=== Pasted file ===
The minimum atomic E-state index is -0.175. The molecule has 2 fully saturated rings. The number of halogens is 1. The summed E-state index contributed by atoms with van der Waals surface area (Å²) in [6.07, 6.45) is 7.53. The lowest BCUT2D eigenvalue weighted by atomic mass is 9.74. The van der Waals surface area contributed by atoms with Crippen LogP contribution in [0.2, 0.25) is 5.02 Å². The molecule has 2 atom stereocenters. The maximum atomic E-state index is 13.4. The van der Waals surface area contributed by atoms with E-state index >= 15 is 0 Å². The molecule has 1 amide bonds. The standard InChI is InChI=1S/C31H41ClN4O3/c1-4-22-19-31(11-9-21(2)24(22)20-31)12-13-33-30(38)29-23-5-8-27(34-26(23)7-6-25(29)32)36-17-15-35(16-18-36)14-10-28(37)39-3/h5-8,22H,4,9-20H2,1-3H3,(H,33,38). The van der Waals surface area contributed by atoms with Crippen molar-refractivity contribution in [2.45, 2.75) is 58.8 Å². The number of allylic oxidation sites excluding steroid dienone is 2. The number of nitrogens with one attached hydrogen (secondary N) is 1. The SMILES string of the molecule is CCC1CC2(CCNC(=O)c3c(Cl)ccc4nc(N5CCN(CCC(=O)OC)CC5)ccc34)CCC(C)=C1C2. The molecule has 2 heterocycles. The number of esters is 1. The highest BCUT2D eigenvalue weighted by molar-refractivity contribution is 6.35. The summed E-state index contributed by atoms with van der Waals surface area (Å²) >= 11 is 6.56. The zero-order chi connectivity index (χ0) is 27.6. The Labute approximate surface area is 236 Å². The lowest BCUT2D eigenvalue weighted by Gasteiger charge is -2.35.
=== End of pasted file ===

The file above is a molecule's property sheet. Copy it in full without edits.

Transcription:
The minimum atomic E-state index is -0.175. The molecule has 2 fully saturated rings. The number of halogens is 1. The summed E-state index contributed by atoms with van der Waals surface area (Å²) in [6.07, 6.45) is 7.53. The lowest BCUT2D eigenvalue weighted by atomic mass is 9.74. The van der Waals surface area contributed by atoms with Crippen LogP contribution in [0.2, 0.25) is 5.02 Å². The molecule has 2 atom stereocenters. The maximum atomic E-state index is 13.4. The van der Waals surface area contributed by atoms with E-state index >= 15 is 0 Å². The molecule has 1 amide bonds. The standard InChI is InChI=1S/C31H41ClN4O3/c1-4-22-19-31(11-9-21(2)24(22)20-31)12-13-33-30(38)29-23-5-8-27(34-26(23)7-6-25(29)32)36-17-15-35(16-18-36)14-10-28(37)39-3/h5-8,22H,4,9-20H2,1-3H3,(H,33,38). The van der Waals surface area contributed by atoms with Crippen molar-refractivity contribution in [2.45, 2.75) is 58.8 Å². The number of allylic oxidation sites excluding steroid dienone is 2. The number of nitrogens with one attached hydrogen (secondary N) is 1. The SMILES string of the molecule is CCC1CC2(CCNC(=O)c3c(Cl)ccc4nc(N5CCN(CCC(=O)OC)CC5)ccc34)CCC(C)=C1C2. The molecule has 2 heterocycles. The number of esters is 1. The highest BCUT2D eigenvalue weighted by molar-refractivity contribution is 6.35. The summed E-state index contributed by atoms with van der Waals surface area (Å²) >= 11 is 6.56. The zero-order chi connectivity index (χ0) is 27.6. The Labute approximate surface area is 236 Å². The lowest BCUT2D eigenvalue weighted by Gasteiger charge is -2.35.